Sleek Lines, Sore Feet: Professional Dancers Point to High Heels

Posted by on Thursday, January 31st, 2013

When you think of professional dancers you may conjure ballerinas on pointed toe; modern dancers in their strange, muscular poses; or tap dancers rapping out a beat across the stage. But the topic of today’s foray into the entertainment business is the ballroom dancer: the movie, television, and dramatic dancer who almost always appears in impossibly high heels. These shoes are essential to the art form. They are a necessary part of the dance itself, influencing the movements and posture of the female dancer. And yet, as regular readers know, heels are extremely damaging to the feet. A career of energetic, high-impact dancing in heels often causes irreparable damage, extreme pain, and debilitation. So why do they do it? What is it about the dance that makes the heels worth the pain?

Is Your Foot Falling Off on the Broadway Stage? The Show Must Go On!

Posted by on Wednesday, January 30th, 2013

Broadway is known for its extravagant sets, over-the-top numbers, and outrageous visuals. Actors wear 50 lb. costumes, spinning and twirling under giant moving clouds made of steel and iron. They tap dance up and down staircases carrying props and singing at the top of their lungs. They fly, hooked to hidden wires, over the audience. It’s no surprise that many Broadway actors suffer injury, and that many of those injuries are to the feet and ankles. Of course, a foot or ankle injury is the kiss of death when you’re performing seven days a week, and twice on Fridays and Saturdays (the typical schedule for a Broadway performer). Let’s explore why Broadway is so hard on the feet, and what actors can do to protect themselves.

 

Defeeted in the Public Eye: Kelly Osbourne’s Controversial Foot Surgery

Posted by on Tuesday, January 29th, 2013

Being a professional personality may seem like the easiest job in the world. You’re paid the big bucks to speak your mind on television. You get to wear fancy clothes, have staff to do your hair and makeup, and spend your time flying to this or that big party or media event. But for Kelly Osbourne, infamous daughter of the famous British rock star Ozzy, the limelight isn’t always shining and bright. Sometimes it’s dark, damaging, and downright unhealthy. Osbourne has famously battled her weight. As an overweight teen on a reality television show, she was the constant butt of Internet jokes and heckling: not great for a girl’s burgeoning self-esteem. As it turns out, her self-esteem wasn’t the only unhealthy thing about her. Kelly Osbourne has suffered for years with flat feet and bunions—conditions she has neglected to treat.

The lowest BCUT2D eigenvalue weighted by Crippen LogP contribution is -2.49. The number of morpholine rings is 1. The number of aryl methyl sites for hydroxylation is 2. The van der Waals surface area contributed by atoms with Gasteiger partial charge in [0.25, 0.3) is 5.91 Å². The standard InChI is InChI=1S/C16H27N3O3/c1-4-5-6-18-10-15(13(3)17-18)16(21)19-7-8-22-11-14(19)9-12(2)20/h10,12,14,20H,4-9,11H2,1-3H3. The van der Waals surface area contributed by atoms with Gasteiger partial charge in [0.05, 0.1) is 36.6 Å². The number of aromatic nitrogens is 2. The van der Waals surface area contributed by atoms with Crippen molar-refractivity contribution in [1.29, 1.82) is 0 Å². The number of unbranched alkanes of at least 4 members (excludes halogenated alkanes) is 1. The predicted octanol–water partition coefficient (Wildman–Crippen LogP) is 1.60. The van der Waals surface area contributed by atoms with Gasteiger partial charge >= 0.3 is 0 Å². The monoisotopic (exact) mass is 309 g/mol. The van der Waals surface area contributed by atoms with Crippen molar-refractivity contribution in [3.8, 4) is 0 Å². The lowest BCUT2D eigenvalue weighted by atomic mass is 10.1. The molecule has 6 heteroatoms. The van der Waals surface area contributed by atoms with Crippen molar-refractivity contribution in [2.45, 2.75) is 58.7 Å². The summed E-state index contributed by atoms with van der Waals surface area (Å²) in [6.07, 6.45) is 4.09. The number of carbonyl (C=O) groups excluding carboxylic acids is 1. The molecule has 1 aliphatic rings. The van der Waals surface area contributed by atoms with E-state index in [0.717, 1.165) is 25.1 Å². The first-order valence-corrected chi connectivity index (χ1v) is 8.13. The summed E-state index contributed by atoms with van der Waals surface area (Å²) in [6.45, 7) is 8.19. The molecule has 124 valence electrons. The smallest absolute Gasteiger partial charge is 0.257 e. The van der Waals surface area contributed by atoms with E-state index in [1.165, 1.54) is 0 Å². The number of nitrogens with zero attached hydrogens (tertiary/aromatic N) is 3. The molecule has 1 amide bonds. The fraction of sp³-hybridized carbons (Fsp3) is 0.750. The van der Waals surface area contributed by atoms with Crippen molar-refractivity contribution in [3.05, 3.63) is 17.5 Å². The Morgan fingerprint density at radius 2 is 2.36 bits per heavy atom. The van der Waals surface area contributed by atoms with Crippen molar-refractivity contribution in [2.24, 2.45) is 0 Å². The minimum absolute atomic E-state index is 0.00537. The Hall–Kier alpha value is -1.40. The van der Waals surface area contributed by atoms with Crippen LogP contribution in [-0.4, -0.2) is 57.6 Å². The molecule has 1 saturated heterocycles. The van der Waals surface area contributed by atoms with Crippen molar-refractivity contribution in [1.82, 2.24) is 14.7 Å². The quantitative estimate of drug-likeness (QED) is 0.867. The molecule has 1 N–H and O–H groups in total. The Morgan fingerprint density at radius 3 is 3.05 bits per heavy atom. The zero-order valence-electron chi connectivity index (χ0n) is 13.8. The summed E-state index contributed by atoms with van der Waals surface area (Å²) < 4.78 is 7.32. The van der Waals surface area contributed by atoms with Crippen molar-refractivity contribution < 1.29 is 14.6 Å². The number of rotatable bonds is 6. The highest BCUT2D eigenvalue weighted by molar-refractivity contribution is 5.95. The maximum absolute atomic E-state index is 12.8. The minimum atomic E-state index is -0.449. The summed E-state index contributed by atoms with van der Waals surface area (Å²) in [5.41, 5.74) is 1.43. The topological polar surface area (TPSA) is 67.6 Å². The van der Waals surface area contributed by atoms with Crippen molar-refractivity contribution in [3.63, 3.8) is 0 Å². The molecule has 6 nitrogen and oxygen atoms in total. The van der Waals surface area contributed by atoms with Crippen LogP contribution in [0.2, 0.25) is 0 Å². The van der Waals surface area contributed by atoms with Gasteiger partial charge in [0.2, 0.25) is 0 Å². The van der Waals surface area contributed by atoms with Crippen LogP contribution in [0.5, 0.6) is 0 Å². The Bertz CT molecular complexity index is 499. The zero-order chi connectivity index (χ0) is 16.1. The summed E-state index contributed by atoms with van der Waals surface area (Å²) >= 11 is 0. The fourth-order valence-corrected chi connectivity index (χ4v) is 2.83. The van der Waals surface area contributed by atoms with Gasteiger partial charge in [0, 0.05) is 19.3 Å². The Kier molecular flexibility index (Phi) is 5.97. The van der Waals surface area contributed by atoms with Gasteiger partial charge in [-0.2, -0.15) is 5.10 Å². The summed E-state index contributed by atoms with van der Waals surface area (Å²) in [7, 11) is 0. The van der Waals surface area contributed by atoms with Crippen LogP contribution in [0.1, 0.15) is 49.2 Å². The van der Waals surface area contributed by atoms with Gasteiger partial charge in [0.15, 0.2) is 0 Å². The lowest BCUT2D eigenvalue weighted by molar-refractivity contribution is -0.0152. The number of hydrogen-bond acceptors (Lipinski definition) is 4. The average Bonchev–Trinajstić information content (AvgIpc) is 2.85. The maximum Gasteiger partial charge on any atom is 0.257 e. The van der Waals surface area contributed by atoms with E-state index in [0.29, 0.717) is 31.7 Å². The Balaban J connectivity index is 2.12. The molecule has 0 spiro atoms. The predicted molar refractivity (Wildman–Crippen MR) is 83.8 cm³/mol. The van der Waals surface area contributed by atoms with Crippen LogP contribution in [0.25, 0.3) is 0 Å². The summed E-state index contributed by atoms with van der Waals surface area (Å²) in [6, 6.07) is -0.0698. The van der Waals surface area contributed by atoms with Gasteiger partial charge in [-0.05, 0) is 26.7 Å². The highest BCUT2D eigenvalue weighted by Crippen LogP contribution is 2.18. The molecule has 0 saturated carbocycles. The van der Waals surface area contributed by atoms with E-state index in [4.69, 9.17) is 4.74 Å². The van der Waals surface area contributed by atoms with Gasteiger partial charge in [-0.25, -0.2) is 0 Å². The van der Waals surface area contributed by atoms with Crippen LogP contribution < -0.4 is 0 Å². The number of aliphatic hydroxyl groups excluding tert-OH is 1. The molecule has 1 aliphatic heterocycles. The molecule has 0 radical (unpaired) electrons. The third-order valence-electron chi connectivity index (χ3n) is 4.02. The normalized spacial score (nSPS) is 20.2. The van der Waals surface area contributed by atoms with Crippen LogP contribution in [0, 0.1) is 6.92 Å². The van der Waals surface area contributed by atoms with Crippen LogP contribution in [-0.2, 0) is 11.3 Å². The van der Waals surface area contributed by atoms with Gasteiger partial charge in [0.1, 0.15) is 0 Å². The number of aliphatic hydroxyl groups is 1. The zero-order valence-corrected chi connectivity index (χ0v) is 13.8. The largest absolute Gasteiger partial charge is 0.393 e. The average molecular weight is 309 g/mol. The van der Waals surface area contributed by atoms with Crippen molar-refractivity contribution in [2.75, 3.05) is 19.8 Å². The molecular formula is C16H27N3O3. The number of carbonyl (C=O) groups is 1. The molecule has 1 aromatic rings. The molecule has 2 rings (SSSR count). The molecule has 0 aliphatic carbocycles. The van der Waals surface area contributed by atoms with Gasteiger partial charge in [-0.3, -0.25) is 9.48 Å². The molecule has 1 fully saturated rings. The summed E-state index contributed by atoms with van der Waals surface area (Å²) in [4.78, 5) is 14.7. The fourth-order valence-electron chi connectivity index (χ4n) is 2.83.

The Barefoot Trend: Professional Runners Race Toward Minimalist Shoes

Posted by on Monday, January 28th, 2013

The argument makes intuitive sense: we evolved without shoes. Because of this, shoes only serve to alter our natural gait, something that millions of years have shaped to be maximally efficient and effective. Therefore, professional runners should ditch those bulky, cushioned trainers for the bare minimum: shoes that will protect the soles without altering the foot’s natural contact with the ground. I must admit that I’m skeptical about “barefoot” running. Sure, I see the logic of it, but I also see the injuries: stress fractures, puncture wounds, worn cartilage, and fallen arches. Are these a consequence of the minimalist shoes or is it something else? Are there other ways barefoot running might protect the feet and joints? Let’s explore the controversy.

Bunion Surgery Helps T.V. Chef Nigella Lawson Lose Weight

Posted by on Friday, January 25th, 2013

Nigella Lawson is known for her sophisticated recipes, her clever kitchen secrets, and her quick British wit. Intelligent, funny, affable, and elegant, she’s a breath of fresh air on the cooking show circuit. But, like many a chef, she’s had some struggles with her weight. In my opinion, a thin chef is a lie: how many real life chefs maintain their girlish figures? Not many. Thin chefs are a product of the entertainment business, where recipes look a whole lot more appetizing presented by flawless, fit hosts. I was kind of excited for Lawson’s weight gain. I thought it made her even more real, personable, and interesting. So, as a T.V. cooking show lover, I was a little disappointed to learn that, in her case, the pounds weren’t the result of too many canapés. Instead, they were the result of a painful bunion that kept her from exercising. Of course, as a podiatry enthusiast, I couldn’t be more thrilled. When foot surgery can correct a painful, debilitating condition, resulting in a full recovery, we’re doing our jobs.